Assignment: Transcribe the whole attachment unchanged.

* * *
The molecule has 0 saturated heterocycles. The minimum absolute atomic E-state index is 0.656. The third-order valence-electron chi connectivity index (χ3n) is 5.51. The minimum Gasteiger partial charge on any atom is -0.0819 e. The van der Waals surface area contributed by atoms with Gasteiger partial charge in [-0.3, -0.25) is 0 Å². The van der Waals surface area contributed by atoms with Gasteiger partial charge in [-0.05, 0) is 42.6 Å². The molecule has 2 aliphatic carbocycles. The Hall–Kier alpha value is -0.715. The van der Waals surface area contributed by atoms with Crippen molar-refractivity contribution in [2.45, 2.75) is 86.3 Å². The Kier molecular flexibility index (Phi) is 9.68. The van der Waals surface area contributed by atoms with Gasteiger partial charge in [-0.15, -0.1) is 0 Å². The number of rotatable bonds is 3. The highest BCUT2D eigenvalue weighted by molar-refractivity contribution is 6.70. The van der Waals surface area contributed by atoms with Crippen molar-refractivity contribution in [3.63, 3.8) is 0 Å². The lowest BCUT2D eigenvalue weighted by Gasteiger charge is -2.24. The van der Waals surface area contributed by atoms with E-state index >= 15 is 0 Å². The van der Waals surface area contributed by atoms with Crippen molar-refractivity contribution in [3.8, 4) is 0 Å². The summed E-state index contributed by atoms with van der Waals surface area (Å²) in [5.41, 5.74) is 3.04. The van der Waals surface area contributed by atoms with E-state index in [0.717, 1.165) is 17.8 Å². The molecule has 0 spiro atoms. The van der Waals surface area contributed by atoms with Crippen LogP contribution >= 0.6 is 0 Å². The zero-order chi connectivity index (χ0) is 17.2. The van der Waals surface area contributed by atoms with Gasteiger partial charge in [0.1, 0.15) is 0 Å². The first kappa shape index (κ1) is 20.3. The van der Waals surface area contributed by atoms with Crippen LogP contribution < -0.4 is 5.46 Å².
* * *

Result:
The molecule has 0 saturated heterocycles. The minimum absolute atomic E-state index is 0.656. The third-order valence-electron chi connectivity index (χ3n) is 5.51. The minimum Gasteiger partial charge on any atom is -0.0819 e. The van der Waals surface area contributed by atoms with Gasteiger partial charge in [-0.3, -0.25) is 0 Å². The van der Waals surface area contributed by atoms with Gasteiger partial charge in [-0.05, 0) is 42.6 Å². The molecule has 2 aliphatic carbocycles. The Hall–Kier alpha value is -0.715. The van der Waals surface area contributed by atoms with Crippen molar-refractivity contribution in [2.45, 2.75) is 86.3 Å². The Kier molecular flexibility index (Phi) is 9.68. The van der Waals surface area contributed by atoms with Gasteiger partial charge in [-0.15, -0.1) is 0 Å². The number of rotatable bonds is 3. The highest BCUT2D eigenvalue weighted by molar-refractivity contribution is 6.70. The van der Waals surface area contributed by atoms with Crippen molar-refractivity contribution in [3.63, 3.8) is 0 Å². The lowest BCUT2D eigenvalue weighted by Gasteiger charge is -2.24. The van der Waals surface area contributed by atoms with E-state index >= 15 is 0 Å². The van der Waals surface area contributed by atoms with Crippen molar-refractivity contribution in [3.8, 4) is 0 Å². The summed E-state index contributed by atoms with van der Waals surface area (Å²) in [5.41, 5.74) is 3.04. The van der Waals surface area contributed by atoms with E-state index in [0.717, 1.165) is 17.8 Å². The molecule has 0 spiro atoms. The van der Waals surface area contributed by atoms with Crippen LogP contribution >= 0.6 is 0 Å². The zero-order chi connectivity index (χ0) is 17.2. The van der Waals surface area contributed by atoms with Gasteiger partial charge in [0.1, 0.15) is 0 Å². The first kappa shape index (κ1) is 20.3. The van der Waals surface area contributed by atoms with Crippen LogP contribution < -0.4 is 5.46 Å².